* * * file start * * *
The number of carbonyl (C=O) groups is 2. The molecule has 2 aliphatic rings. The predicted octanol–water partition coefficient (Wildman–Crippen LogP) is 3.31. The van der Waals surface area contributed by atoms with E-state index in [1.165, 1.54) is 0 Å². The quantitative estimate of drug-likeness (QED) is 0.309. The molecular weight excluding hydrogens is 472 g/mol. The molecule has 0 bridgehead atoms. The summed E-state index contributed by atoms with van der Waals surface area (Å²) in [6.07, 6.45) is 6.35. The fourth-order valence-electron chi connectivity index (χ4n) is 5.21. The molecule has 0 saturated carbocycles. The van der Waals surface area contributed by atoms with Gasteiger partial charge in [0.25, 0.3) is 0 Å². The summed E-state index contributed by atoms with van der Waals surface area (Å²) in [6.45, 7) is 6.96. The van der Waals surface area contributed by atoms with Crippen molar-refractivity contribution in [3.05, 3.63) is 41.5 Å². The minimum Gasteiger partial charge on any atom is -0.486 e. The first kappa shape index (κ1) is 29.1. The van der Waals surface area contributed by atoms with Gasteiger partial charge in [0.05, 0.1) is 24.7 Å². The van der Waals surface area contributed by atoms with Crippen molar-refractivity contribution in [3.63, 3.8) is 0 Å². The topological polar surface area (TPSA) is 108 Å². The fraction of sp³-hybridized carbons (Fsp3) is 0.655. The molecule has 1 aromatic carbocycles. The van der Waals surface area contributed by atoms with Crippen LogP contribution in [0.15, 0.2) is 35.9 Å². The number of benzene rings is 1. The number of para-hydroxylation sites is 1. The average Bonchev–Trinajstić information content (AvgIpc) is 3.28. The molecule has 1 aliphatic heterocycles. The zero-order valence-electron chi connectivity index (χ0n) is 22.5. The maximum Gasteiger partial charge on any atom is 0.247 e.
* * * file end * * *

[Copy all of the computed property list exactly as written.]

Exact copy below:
The number of carbonyl (C=O) groups is 2. The molecule has 2 aliphatic rings. The predicted octanol–water partition coefficient (Wildman–Crippen LogP) is 3.31. The van der Waals surface area contributed by atoms with E-state index in [1.165, 1.54) is 0 Å². The quantitative estimate of drug-likeness (QED) is 0.309. The molecular weight excluding hydrogens is 472 g/mol. The molecule has 0 bridgehead atoms. The summed E-state index contributed by atoms with van der Waals surface area (Å²) in [6.07, 6.45) is 6.35. The fourth-order valence-electron chi connectivity index (χ4n) is 5.21. The molecule has 0 saturated carbocycles. The van der Waals surface area contributed by atoms with Gasteiger partial charge in [0.25, 0.3) is 0 Å². The summed E-state index contributed by atoms with van der Waals surface area (Å²) in [6.45, 7) is 6.96. The van der Waals surface area contributed by atoms with Crippen molar-refractivity contribution in [3.05, 3.63) is 41.5 Å². The minimum Gasteiger partial charge on any atom is -0.486 e. The first kappa shape index (κ1) is 29.1. The van der Waals surface area contributed by atoms with Gasteiger partial charge in [0.05, 0.1) is 24.7 Å². The van der Waals surface area contributed by atoms with Crippen molar-refractivity contribution in [3.63, 3.8) is 0 Å². The topological polar surface area (TPSA) is 108 Å². The fraction of sp³-hybridized carbons (Fsp3) is 0.655. The molecule has 1 aromatic carbocycles. The van der Waals surface area contributed by atoms with Crippen LogP contribution in [0.15, 0.2) is 35.9 Å². The number of benzene rings is 1. The number of para-hydroxylation sites is 1. The average Bonchev–Trinajstić information content (AvgIpc) is 3.28. The molecule has 1 aliphatic heterocycles. The zero-order valence-electron chi connectivity index (χ0n) is 22.5. The maximum Gasteiger partial charge on any atom is 0.247 e.